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AIM 

12/2/21 

testing NOTAMS are published and testing is actually 
occurring, ATC will advise pilots requesting or 
cleared for a GPS or RNAV (GPS) approach, that 
GPS may not be available and request the pilot’s 
intentions. TBL 5

1

1 lists an example of a GPS 

testing NOTAM. 

g.  NOTAM Classification. 

NOTAM information 

is classified as Domestic NOTAMs (NOTAM D), 
Flight Data Center (FDC) NOTAMs, International 
NOTAMs, or Military NOTAMs. 

1.  NOTAM (D)

 information is disseminated for 

all navigational facilities that are part of the National 
Airspace System (NAS), all public use aerodromes, 
seaplane bases, and heliports listed in the Chart 
Supplement. U.S. NOTAM (D) information includes 
taxiway closures, personnel and equipment near or 
crossing runways, and airport lighting aids that do not 
affect instrument approach criteria (i.e., VGSI). All 
NOTAM Ds must have one of the keywords listed in 
TBL 5

1

1, as the first part of the text after the 

location identifier. These keywords categorize 
NOTAM Ds by subject, for example, APRON 
(ramp), RWY (runway), SVC (Services), etc. There 
are several types of NOTAM Ds: 

(a) 

Aerodrome activity and conditions, to 

include field conditions. 

(b) 

Airspace to include CARF, SUA, and 

general airspace activity like UAS or pyrotechnics. 

(c) 

Visual and radio navigational aids. 

(d) 

Communication and services. 

(e) 

Pointer NOTAMs. NOTAMs issued to 

point to additional aeronautical information. When 
pointing to another NOTAM, the keyword in the 
pointer NOTAM must match the keyword in the 
original NOTAM. Pointer NOTAMs should be issued 
for, but are not limited to, TFRs, Airshows, 
Temporary SUA, major NAS system interruptions, 
etc. 

2. 

FDC NOTAMs are issued when it is 

necessary to disseminate regulatory information. 
FDC NOTAMs include: 

(a) 

Amendments to published IAPs and other 

current aeronautical charts. 

(b) 

Temporary Flight Restrictions (TFR) 

restrict entrance to a certain airspace at a certain time, 

however, some TFRs provide relief if ATC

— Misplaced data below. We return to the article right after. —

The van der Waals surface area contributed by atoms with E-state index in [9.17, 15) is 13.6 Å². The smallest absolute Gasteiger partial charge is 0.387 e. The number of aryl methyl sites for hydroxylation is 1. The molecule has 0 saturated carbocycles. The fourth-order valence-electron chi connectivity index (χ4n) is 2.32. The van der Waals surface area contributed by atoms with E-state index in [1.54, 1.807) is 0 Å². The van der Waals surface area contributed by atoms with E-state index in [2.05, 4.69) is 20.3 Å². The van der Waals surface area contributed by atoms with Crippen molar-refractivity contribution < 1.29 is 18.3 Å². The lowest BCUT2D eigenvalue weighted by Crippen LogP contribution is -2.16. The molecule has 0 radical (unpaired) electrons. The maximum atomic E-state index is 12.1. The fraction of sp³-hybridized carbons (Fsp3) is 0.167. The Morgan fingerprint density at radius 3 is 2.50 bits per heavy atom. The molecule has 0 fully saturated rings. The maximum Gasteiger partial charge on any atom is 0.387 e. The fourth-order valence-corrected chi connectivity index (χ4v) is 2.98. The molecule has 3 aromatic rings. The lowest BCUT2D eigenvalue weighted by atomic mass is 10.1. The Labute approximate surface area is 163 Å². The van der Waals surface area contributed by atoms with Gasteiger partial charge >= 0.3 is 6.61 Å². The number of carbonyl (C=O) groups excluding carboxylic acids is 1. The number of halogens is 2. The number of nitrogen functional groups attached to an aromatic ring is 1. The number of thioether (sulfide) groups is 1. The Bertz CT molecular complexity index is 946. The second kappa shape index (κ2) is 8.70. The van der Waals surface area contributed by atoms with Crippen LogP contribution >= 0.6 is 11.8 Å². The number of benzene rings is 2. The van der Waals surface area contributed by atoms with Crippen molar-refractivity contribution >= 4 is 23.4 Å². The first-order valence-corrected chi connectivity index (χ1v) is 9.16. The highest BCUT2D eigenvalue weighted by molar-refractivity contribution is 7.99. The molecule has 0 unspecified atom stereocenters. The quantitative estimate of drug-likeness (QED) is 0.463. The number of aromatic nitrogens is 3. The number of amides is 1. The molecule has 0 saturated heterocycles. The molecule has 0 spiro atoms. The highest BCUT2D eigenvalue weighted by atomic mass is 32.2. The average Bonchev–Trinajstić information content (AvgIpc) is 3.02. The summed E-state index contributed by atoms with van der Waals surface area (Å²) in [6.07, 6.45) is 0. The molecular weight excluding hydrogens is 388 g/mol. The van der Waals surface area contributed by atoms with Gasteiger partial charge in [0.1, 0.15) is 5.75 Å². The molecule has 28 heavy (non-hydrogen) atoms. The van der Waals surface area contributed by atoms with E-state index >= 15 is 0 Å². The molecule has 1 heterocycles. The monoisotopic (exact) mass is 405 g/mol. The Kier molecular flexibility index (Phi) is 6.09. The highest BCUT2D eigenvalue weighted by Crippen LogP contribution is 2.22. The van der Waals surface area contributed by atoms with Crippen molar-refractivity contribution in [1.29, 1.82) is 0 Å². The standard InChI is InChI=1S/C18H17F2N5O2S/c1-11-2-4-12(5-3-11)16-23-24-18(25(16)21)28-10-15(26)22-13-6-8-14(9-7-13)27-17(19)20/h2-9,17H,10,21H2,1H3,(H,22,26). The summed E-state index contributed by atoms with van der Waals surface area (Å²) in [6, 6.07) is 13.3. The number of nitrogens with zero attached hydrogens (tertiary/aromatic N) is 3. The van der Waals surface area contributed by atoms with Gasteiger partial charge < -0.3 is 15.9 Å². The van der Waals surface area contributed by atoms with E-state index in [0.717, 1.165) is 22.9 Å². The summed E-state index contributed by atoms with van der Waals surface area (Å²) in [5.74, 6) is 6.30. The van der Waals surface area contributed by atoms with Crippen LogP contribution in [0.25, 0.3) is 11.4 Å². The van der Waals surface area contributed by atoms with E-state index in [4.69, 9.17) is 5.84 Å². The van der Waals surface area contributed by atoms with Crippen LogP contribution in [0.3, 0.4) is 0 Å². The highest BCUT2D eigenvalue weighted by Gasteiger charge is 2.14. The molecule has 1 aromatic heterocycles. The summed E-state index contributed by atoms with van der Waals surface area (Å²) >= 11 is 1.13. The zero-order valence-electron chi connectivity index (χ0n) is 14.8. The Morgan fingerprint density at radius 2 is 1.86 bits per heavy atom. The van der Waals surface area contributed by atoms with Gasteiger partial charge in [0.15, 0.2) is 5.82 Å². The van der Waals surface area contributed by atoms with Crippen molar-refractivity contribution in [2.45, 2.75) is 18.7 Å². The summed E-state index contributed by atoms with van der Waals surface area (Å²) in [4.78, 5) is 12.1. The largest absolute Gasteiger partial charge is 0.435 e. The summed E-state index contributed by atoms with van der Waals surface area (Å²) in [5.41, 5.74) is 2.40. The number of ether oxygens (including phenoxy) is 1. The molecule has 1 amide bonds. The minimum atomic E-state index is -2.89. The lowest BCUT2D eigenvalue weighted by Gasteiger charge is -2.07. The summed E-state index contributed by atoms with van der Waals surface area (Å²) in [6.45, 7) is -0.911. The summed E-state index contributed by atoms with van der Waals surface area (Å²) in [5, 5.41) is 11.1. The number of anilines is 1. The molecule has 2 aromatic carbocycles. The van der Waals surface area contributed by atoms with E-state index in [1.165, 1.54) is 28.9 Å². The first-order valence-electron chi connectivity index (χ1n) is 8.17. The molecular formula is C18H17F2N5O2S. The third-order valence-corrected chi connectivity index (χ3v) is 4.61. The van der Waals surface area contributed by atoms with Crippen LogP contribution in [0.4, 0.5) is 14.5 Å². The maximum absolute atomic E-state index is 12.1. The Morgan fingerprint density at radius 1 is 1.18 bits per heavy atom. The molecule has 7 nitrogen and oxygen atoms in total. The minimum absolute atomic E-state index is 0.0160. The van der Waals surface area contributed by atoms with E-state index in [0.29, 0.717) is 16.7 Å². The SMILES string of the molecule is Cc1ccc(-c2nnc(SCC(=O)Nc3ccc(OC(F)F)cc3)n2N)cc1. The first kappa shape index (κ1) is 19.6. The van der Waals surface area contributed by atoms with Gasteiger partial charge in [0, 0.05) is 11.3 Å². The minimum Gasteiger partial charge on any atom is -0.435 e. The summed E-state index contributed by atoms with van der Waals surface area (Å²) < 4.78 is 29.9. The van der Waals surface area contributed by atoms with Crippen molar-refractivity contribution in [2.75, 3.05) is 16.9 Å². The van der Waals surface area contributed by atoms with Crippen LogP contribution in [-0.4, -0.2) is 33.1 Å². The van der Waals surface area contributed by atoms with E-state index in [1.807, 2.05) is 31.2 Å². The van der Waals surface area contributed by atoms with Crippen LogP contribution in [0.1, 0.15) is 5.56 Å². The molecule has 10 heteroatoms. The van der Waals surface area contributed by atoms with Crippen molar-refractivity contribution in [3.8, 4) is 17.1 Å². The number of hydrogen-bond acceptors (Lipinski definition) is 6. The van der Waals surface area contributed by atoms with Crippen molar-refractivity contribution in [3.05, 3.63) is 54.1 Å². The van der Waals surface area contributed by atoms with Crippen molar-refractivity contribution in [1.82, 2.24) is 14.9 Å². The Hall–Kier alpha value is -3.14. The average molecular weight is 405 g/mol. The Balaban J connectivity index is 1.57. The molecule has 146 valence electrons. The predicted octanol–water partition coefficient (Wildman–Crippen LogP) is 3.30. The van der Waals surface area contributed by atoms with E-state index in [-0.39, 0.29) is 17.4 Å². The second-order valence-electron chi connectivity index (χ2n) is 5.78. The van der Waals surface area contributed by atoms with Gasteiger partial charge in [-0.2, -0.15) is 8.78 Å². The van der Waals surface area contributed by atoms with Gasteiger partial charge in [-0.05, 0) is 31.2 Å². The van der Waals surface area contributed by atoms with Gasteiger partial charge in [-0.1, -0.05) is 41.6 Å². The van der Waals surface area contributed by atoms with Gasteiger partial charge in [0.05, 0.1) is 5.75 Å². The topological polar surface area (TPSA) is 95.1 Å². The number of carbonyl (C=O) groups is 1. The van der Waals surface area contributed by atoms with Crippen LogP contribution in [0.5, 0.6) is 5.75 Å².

permission is given to enter the area when requested. 
Online preflight resources for TFRs provide graphics 
and plain language interpretations. 

(c) 

High barometric pressure warning. 

(d) 

Laser light activity. 

(e) 

ADS

B, TIS

B, and FIS

B service 

availability. 

(f) 

Satellite

based systems such as WAAS or 

GPS. 

(g) 

Special Notices. 

3. 

International NOTAMs are published in 

ICAO format per Annex 15 and distributed to 
multiple countries. 

(a) 

International NOTAMs issued by the U.S. 

NOTAM Office use Series A followed by 4 
sequential numbers, a slant “/” and a 2

digit number 

representing the year the NOTAM was issued. 
International NOTAMs basically duplicate data 
found in a U.S. Domestic NOTAM. 

(b) 

Not every topic of a U.S. Domestic 

NOTAM is issued as an International NOTAM by the 
U.S. The U.S. International NOTAM will be linked to 
the appropriate U.S. Domestic NOTAM when 
possible. 

(c) 

International NOTAMs received by the 

FAA from other countries are stored in the U.S. 
NOTAM System. 

(d) 

The International NOTAM format in-

cludes a “Q” Line that can be easily read/parsed by a 
computer and allows the NOTAM to be displayed 
digitally. 

(1) 

Field A:  ICAO location identifier or 

FIR affected by the NOTAM. 

(2) 

Field B: Start of Validity. 

(3) 

Field C: End of Validity (both in 

[Year][Month][Day][Hour][Minute] format). 

(4) 

Field D: (when present) Schedule. 

(5) 

Field E: Full NOTAM description. 

(6) 

Field F: (when present) Lowest altitude, 

or “SFC.” 

(7) 

Field G: (when present) Highest 

altitude, or “UNL.” 

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Preflight